Research objectives

The purpose of this study is:

•to evaluate the current services of PHCs in Riyadh city from the perspective of patients;

•to shed light on obstacles that may hinder or motivate patients to use health services.

Research questions

This study examines the following questions in order to satisfy its purpose:

• what is the patient’s evaluation about PHC services?

• what are the factors affecting PHC patient’s decisions to not fully utilize PHCs in Riyadh city?

• What are actions that might be taken in order to enhance the level of PHC centre utilization?

Delimitations of the study

• spatial delimitations: this study will be conducted in selected PHCs in Riyadh city;

• time delimitations: this study will be in the time frame from April 2015 to May 2015;

• Subject delimitations: this study will evaluate patients' perceptions about use of PHCs, so this may not describe the correct status.

Literature Review

There have been a lot of studies addressing PHC services. Several studies have been conducted all over the world. In Saudi Arabia, PHC has performed much research in the public health field. Researchers conducted their work in different cities across Saudi Arabia. Multiple findings arose from studies in Riyadh. In this literature, some PHC studies will be reviewed for two main aspects: access and effectiveness. These two aspects have most of the focus from researchers, whether in Riyadh or other cities that can be useful in this research.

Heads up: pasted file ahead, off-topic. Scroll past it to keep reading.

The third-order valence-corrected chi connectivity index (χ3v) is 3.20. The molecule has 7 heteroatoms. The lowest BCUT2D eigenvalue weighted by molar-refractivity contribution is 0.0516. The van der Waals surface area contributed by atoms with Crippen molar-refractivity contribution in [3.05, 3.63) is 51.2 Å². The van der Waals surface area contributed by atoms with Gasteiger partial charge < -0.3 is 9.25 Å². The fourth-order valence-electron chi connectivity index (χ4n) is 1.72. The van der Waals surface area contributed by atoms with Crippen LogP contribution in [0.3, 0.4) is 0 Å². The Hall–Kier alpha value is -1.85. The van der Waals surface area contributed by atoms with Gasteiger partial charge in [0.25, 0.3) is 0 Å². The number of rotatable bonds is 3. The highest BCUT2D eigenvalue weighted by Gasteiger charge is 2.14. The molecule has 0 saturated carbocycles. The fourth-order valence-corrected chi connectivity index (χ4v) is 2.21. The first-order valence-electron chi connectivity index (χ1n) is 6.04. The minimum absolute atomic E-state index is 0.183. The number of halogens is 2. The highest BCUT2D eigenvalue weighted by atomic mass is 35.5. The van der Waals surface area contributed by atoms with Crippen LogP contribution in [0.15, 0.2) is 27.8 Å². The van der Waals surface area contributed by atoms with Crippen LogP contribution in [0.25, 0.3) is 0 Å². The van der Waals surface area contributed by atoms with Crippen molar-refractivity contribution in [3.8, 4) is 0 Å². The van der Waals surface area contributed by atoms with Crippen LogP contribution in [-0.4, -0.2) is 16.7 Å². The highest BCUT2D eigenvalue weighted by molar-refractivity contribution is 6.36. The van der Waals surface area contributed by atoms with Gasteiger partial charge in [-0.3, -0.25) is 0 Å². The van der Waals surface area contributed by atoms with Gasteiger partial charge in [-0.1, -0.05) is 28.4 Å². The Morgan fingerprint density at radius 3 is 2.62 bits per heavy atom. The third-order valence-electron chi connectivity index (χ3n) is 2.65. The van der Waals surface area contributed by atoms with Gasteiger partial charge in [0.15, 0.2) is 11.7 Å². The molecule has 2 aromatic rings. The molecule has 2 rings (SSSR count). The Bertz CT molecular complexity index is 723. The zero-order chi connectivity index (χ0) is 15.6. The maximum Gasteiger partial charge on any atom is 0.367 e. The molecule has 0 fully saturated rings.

126 publications about primary care in Saudi Arabia have been identified in the period from 1985 until 2004 [5]. According to Campbell, Roland, and Buetow [7], access is defined as whether individuals can access health structures and processes of care that they need, where effectiveness is the extent to which care delivers its intended outcome or results. In 2005, AL-Ahmadi and Roland [6] reported that access and effectiveness in Saudi Arabia are good and poor in relation to various criteria they mention [5]. They concluded that PHC centres were accessed and considered effective for patients seeking help in immunization, maternal health care, and control of epidemic diseases. These three services were effective as well. However, poor access and effectiveness were reported for chronic disease management programs, prescribing patterns, health education, referral patterns, and some aspects of interpersonal care including those caused by language barriers. Previously, antenatal care was high in rural areas and the accessibility in urban areas may be improved through effective health education programs [8]. Health education was recommended by Baldo et al. [9] to improve natal and postnatal care services in PHC centres.